Microsoft bosses have launched a cunning plan to pay British users to switch from Google to Bing.
The Microsoft Rewards Programme grants points for every Bing search made, which can then be cashed in for different rewards including PC accessories, Skype credits and digital Xbox gift cards.
The points can also be donated to a number of partnered charities for users who prefer to forgo the rewards on offer.
How does it work?
There are two tiers to the Microsoft Rewards Scheme.
New subscribers start at tier 1, where they can earn a maximum haul of 30 points per day or 60 points if they are using the Microsoft browser Edge.
Those racking up 500 points or more in a month would then have the option to gain level 2 access, which means users can then collect as many as 150 points in a day.
Kevin Stagg, head of consumer marketing at Microsoft, said: “Unlike other reward schemes, where you have to spend money to get points, all you have to do with ours is run your searches through Bing and points will automatically register in your account as long as you’re logged in.”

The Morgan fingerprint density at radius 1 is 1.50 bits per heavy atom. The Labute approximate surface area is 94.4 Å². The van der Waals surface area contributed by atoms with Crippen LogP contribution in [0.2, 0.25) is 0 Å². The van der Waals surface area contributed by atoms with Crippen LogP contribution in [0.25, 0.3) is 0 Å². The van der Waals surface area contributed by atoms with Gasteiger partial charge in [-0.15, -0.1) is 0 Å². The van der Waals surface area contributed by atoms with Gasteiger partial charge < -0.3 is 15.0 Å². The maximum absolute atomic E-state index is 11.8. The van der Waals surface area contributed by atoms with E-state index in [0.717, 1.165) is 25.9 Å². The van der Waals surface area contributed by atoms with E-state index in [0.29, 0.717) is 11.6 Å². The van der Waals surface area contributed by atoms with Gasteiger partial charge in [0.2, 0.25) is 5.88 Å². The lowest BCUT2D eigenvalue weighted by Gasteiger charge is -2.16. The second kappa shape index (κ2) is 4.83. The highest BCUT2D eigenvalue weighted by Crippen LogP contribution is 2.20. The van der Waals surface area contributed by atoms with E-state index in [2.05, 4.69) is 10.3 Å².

How many points do you have to collect to exchange them?
Depending on what you’re hoping to get, rewards on offer vary in how “expensive” they are for a user’s points balance, but many items don’t come cheap.
A month-long Xbox Live Gold Membership costs 6,000 points, while a £5 XBox gift card costs 5,300 points – or around 177 days’ worth of searches for level 1 users collecting the maximum amount of points available per day.
How do I sign up?
Anyone with a Microsoft account can join the scheme.
Those wishing to sign up need to visit the Microsoft Rewards website, where they can register for free.
Users are then able to start collecting points every time they log into their accounts and conduct searches on Bing.
Why has Microsoft launched the scheme?
Google currently dominates more than 80% of the search engine market, and Microsoft is keen to increase its share compared with its rivals.
Incentives such as the Microsoft Rewards Scheme encourage users to fundamentally change their internet behaviour, and may offer the software giant a foothold in an otherwise aggressively competitive market environment.